Close Close
Mother and Baby

25 Weeks Pregnant – What you need to know

25 Weeks Pregnant – What you need to know

At a glance:

  • Your baby's little palms are developed
  • It may be hard for you to sleep, but it can be helped
  • You should start thinking where you want to give birth

What’s happening to your baby

Your baby’s hands will develop creases in the palms this week (cute!), and soon sweat glands will form in his skin.

He’ll also have his own unique fingerprints – they will have started forming as early as eight weeks. Your baby will also be improving the dexterity in his hands and fingers, which means he’ll be able to grasp things in his fist and even play with his umbilical cord by pulling on it.

He may suck his thumb and play with his hands and feet. Just think, not long until he’s gripping your finger in his little fist. In the meantime, you can check out these 7 brilliant ways to bond with your bump.

What’s happening to you

Your expanding bump may start making it harder to get to sleep – you might feel like you’re trying to sleep with a watermelon.  But it’s important that you sleep on your side (ideally your left) rather than your back in the second trimester. Why? Because lying on your back presses down on the vein that returns blood from your lower body back up to your heart, and also to the placenta.

So you may feel faint or dizzy if you lie on your back for any length of time.  If you tend to thrash around when you sleep and wake up on your back, just make sure you roll onto your side before dropping back off to sleep. 

Using cushions to support yourself - including a pillow between your legs, may help you feel comfortable. 

Pregnancy Sleep: Simple Steps To Getting A Good Night

How To Get An Amazing Night’s Sleep During Pregnancy

How To Handle Sleep Issues In Your Second Trimester Of Pregnancy

What you may consider doing 

Now is a good time to start thinking about where you’d like to give birth. There’s generally a choice of three although they vary depending on where you live (and nope, a luxury 5 star hotel is not one of the options!). 

The first is a regular maternity ward, where you’ll still be looked after by midwives, but there’ll also be obstetricians on the wards if needed. 

The second is a birth centre. These can be attached to hospitals or stand-alone, have a more ‘homely’ feel and are run by midwives. But there’s no immediate access to things like epidurals or C-sections. 

Finally, you can give birth at home. This is available if you’re having a low-risk pregnancy.  Picking your birth centre does require a lot of thought and you really need to research what’s available to you before making any definite decisions.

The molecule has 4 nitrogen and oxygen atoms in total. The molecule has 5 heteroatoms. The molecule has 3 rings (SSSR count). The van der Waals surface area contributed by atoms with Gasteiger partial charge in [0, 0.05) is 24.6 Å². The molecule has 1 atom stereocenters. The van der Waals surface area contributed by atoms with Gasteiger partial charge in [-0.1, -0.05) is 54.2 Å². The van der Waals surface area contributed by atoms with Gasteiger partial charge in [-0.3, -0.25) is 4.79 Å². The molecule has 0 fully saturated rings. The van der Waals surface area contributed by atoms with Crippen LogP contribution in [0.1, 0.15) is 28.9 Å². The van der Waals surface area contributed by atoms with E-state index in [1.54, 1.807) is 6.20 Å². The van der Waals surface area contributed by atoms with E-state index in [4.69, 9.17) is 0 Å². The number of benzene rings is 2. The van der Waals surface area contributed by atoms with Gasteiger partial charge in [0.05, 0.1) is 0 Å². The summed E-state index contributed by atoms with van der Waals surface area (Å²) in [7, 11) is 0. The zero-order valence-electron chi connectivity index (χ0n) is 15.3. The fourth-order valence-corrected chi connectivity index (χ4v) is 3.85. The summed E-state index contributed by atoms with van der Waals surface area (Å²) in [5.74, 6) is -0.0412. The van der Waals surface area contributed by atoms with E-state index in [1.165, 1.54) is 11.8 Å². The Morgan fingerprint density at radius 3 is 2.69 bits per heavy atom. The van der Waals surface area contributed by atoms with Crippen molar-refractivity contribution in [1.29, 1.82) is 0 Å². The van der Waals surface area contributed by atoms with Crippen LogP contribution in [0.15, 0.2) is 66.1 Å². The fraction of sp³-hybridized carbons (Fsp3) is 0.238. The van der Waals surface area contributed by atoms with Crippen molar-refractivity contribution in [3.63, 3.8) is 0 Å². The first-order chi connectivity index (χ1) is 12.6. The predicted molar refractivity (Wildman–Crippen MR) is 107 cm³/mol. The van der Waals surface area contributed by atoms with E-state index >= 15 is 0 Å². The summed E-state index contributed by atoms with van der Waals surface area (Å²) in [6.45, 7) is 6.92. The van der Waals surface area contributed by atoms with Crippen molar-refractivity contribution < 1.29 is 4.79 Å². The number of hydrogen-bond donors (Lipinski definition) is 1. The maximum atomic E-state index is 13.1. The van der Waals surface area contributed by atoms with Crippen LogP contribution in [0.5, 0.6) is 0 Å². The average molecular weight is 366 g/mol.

Is Giving Birth At Home With A Midwife Safer Than Hospital?

Birth Plans: How To Make One And Why They’re So Important


<< SEE Week 24


SEE Week 26 >>

Image courtesy of Your Pregnancy Day-By-Day by Professor Stuart Campbell, published by Carroll & Brown, £9.99.


Related content:


No comments have been made yet.

Chinese Gender predictor
Chinese Gender Predictor

Are you expecting a boy or a girl? Tell us the month you conceived and how old you are, and this clever little tool will predict the rest! 

Nappy rash is painful for parents as well as for your baby
Nappy rash is painful for parents as well as for your baby

Read Dr Pixie's guide to learn how to deal with nappy rash

The Magic Sleepsuit
The secret to a quiet night’s sleep – The Magic Sleepsuit

If you’re little one is struggling to settle now they’ve outgrown the swaddling stage, this could be the answer to your sleep-deprived prayers!

Celebrating parenting's small wins
Celebrating parenting's small wins

As mums, we're constantly told to enjoy every moment; in reality, parenting can sometimes be challenging. That's where small wins come in...

Subscribe button May
Subscribe to Mother&Baby

Be the best mum you can be and let Mother & Baby guide you along the way. Each issue is jam packed with REAL advice from mums just like you. Subscribe today & get a free welcome gift!

Ovulation Calculator
Ovulation calculator
Trying for a baby? Work out when you're most fertile to increase your chances of getting pregnant with our easy-to-use ovulation calculator.
Pregnant woman
Due Date Calculator

When is your baby due? If you’re having trouble remembering dates and counting up the days on your fingers and toes, don’t worry – use our due date calculator.

Get M&B in your inbox!

Sign up to Mother&Baby today and get news and advice about your body and your baby straight to your inbox every week. 

Lemonade Money
It’s time to make sure your loved ones are protected

Every parent knows the importance of planning ahead; from the new school shoes, to your little one’s education, you want to fill their future with hopes and dreams. Yet are you one of the 80% of adults here in the UK that has no life cover?